Communication is a key tool in driving innovative, creative, and agile organizations. But what many do not truly understand is that this agility is based on trust relationships between people. Producing a healthy, harmonious, and successful company is achieved through the ability to produce constructive and authentic communication.
In mindful communication, we learn how to listen and manage our emotions, feelings, and thoughts.
This kind of communication involves listening to the self and the various sensations and emotions that arise within us during conversations. It is communication born of genuine listening, from a position of openness and curiosity, and without defensiveness. This communication transcends fear, and it enables change and growth and the ability to connect to a broad vision and create the groundwork for creative solutions to emerge.
Some people are more rational than others. Both types are equally valuable. The idea is to see who is truly in front of you, from a place of presence and without an agenda, so that you can use the discourse and language style of that person. If there is a very rational person in front of me and I focus solely on emotional discourse, we probably cannot have a fruitful conversation. In contrast, my ability to be here and now, listening to the person standing in front of me, will enable me to have open and meaningful communication with that person. The opposite is also true; someone who is unable to communicate rationally because they are emotionally overwhelmed is someone who needs to be met where they are.
The reality is that some people speak about facts and data when their real challenge is an emotional one. It’s not always as obvious as tears or yelling. Researcher Albert Mehrabian conducted a series of famous experiments in which he showed how different our verbal and nonverbal messages really are. Mehrabian made observations in open spaces such as playgrounds and public spaces and concluded that there are three parameters that bring communication together: body language, intonation, and content.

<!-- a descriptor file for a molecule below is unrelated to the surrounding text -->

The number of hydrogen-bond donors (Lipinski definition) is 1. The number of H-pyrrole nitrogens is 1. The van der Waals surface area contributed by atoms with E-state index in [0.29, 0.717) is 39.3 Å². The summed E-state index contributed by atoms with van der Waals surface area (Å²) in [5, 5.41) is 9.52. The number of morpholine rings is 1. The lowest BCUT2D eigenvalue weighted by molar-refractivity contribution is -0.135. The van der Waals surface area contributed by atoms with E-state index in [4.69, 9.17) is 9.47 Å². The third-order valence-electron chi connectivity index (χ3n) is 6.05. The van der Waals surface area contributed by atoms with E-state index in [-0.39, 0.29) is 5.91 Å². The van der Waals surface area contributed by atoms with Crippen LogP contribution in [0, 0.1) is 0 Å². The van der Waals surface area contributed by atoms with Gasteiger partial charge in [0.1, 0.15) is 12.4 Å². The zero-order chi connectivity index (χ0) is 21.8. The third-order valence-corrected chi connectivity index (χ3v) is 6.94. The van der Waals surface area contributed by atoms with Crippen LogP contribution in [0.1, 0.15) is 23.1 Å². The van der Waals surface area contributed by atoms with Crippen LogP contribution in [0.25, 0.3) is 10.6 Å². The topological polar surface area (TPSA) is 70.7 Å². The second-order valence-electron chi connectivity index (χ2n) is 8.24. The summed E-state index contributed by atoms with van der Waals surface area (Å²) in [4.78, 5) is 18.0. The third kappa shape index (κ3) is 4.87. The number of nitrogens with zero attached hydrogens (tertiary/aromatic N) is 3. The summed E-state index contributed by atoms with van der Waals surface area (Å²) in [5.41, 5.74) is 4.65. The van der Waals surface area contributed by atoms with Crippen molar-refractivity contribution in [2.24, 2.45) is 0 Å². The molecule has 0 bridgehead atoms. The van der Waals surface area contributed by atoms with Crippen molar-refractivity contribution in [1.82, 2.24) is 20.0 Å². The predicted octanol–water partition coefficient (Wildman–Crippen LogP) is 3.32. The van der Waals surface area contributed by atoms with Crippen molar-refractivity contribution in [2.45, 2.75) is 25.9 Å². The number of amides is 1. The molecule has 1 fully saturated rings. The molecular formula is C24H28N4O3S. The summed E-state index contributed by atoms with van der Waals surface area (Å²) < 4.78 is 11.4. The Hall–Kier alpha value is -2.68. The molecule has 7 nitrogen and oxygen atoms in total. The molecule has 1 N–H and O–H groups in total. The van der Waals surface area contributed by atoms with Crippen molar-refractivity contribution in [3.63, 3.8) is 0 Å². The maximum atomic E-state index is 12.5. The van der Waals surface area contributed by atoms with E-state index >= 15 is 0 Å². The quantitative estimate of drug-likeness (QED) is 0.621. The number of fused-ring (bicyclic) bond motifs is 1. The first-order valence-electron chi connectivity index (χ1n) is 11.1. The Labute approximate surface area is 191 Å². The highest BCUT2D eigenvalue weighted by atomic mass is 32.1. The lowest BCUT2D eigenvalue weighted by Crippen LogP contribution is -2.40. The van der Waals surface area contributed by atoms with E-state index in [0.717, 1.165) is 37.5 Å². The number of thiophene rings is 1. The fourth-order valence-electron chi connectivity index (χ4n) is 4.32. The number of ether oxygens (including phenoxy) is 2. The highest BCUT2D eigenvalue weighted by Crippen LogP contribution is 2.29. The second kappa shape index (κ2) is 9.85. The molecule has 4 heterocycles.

He mapped the impact of each component on our whole experience of communication, showing that, at 55 percent, body language is the source of more than half of what we communicate and hear when we talk to others; intonation influences 38 percent of what we hear, while the content of what we say has the least impact on communication, only 7 percent. How we say things is not just sometimes but always more important than what we say.
In my work I’ve accompanied investment consultants in their meetings at one of the largest banks in the world. I would sit next to them and listen to their conversations with customers and then provide feedback on the conversation, communication, and their behavior with the customer. I remember sitting with one investment consultant who was many years older than I and discussing how the long waiting times at the bank were causing great frustration and dissatisfaction among customers. A customer who called in had to wait about ten minutes, and he started complaining as soon as it was his turn. The consultant began to explain rationally and logically that there was a long queue and that they were doing their best, but this explanation did not convince the client, who continued complaining. About five minutes went by in wasted discourse, which only extended the waiting time the company wanted to prevent in the first place.
After the conversation, I suggested that the next time a frustrated customer called, the consultant could use emotional, empathetic discourse and tell the client that he understood their frustration and that he would also be frustrated if he had to wait a long time. The consultant looked at me and realized he had no choice. Amazingly, after expressing empathy with the next customer, the consultant did not need to add another word. The customer immediately moved on to talk about her personal finances.
People want to be seen. Once you see them by expressing alignment with their emotional state, they will move on. If they are not seen, however, they will continue to argue. They may even use a rational form of discourse. But then they’ll experience stagnation, because they aren’t really getting what they wanted out of the conversation.
Written by Keren Tsuk, Ph.D. Excerpted from Mindfully Wise Leadership: The Secret of Today’s Leaders.
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